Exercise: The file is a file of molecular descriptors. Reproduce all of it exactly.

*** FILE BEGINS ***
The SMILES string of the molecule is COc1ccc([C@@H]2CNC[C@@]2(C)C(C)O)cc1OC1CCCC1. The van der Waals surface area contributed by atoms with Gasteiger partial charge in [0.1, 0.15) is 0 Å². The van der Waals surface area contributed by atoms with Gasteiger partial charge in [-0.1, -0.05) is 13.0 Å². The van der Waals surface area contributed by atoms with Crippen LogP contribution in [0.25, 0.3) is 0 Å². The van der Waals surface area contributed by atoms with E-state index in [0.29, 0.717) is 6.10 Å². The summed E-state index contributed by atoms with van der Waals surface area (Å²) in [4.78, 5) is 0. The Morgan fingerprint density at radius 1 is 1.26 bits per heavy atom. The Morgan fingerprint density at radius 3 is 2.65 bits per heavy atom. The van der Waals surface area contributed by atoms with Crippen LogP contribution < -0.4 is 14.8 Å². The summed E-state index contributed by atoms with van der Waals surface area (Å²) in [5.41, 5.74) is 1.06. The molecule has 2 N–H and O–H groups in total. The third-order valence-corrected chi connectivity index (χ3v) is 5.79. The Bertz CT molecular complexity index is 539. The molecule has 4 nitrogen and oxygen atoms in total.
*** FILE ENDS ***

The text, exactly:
The SMILES string of the molecule is COc1ccc([C@@H]2CNC[C@@]2(C)C(C)O)cc1OC1CCCC1. The van der Waals surface area contributed by atoms with Gasteiger partial charge in [0.1, 0.15) is 0 Å². The van der Waals surface area contributed by atoms with Gasteiger partial charge in [-0.1, -0.05) is 13.0 Å². The van der Waals surface area contributed by atoms with Crippen LogP contribution in [0.25, 0.3) is 0 Å². The van der Waals surface area contributed by atoms with E-state index in [0.29, 0.717) is 6.10 Å². The summed E-state index contributed by atoms with van der Waals surface area (Å²) in [4.78, 5) is 0. The Morgan fingerprint density at radius 1 is 1.26 bits per heavy atom. The Morgan fingerprint density at radius 3 is 2.65 bits per heavy atom. The van der Waals surface area contributed by atoms with Crippen LogP contribution < -0.4 is 14.8 Å². The summed E-state index contributed by atoms with van der Waals surface area (Å²) in [5.41, 5.74) is 1.06. The molecule has 2 N–H and O–H groups in total. The third-order valence-corrected chi connectivity index (χ3v) is 5.79. The Bertz CT molecular complexity index is 539. The molecule has 4 nitrogen and oxygen atoms in total.